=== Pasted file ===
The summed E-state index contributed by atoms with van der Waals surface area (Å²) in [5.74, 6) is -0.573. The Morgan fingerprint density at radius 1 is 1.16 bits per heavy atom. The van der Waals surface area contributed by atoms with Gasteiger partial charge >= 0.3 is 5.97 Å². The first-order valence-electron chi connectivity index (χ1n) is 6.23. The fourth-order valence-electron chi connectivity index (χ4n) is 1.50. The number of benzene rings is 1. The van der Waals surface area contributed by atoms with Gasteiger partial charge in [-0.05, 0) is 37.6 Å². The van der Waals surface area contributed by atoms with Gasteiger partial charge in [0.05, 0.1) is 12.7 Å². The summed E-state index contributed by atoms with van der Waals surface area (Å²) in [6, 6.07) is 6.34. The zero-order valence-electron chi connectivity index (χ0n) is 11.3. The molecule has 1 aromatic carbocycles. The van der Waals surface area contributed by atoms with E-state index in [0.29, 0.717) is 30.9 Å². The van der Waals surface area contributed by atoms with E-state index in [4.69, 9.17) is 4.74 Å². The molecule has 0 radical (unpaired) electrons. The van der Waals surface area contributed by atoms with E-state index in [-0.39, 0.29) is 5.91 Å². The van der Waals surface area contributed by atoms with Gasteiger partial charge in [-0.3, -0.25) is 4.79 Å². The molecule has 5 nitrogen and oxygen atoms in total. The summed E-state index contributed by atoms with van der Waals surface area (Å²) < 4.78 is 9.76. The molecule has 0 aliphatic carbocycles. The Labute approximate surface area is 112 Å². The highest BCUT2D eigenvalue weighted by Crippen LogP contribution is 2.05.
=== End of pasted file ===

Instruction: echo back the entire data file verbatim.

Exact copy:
The summed E-state index contributed by atoms with van der Waals surface area (Å²) in [5.74, 6) is -0.573. The Morgan fingerprint density at radius 1 is 1.16 bits per heavy atom. The van der Waals surface area contributed by atoms with Gasteiger partial charge >= 0.3 is 5.97 Å². The first-order valence-electron chi connectivity index (χ1n) is 6.23. The fourth-order valence-electron chi connectivity index (χ4n) is 1.50. The number of benzene rings is 1. The van der Waals surface area contributed by atoms with Gasteiger partial charge in [-0.05, 0) is 37.6 Å². The van der Waals surface area contributed by atoms with Gasteiger partial charge in [0.05, 0.1) is 12.7 Å². The summed E-state index contributed by atoms with van der Waals surface area (Å²) in [6, 6.07) is 6.34. The zero-order valence-electron chi connectivity index (χ0n) is 11.3. The molecule has 1 aromatic carbocycles. The van der Waals surface area contributed by atoms with E-state index in [0.29, 0.717) is 30.9 Å². The van der Waals surface area contributed by atoms with E-state index in [4.69, 9.17) is 4.74 Å². The molecule has 0 radical (unpaired) electrons. The van der Waals surface area contributed by atoms with E-state index in [-0.39, 0.29) is 5.91 Å². The van der Waals surface area contributed by atoms with Gasteiger partial charge in [-0.3, -0.25) is 4.79 Å². The molecule has 5 nitrogen and oxygen atoms in total. The summed E-state index contributed by atoms with van der Waals surface area (Å²) < 4.78 is 9.76. The molecule has 0 aliphatic carbocycles. The Labute approximate surface area is 112 Å². The highest BCUT2D eigenvalue weighted by Crippen LogP contribution is 2.05.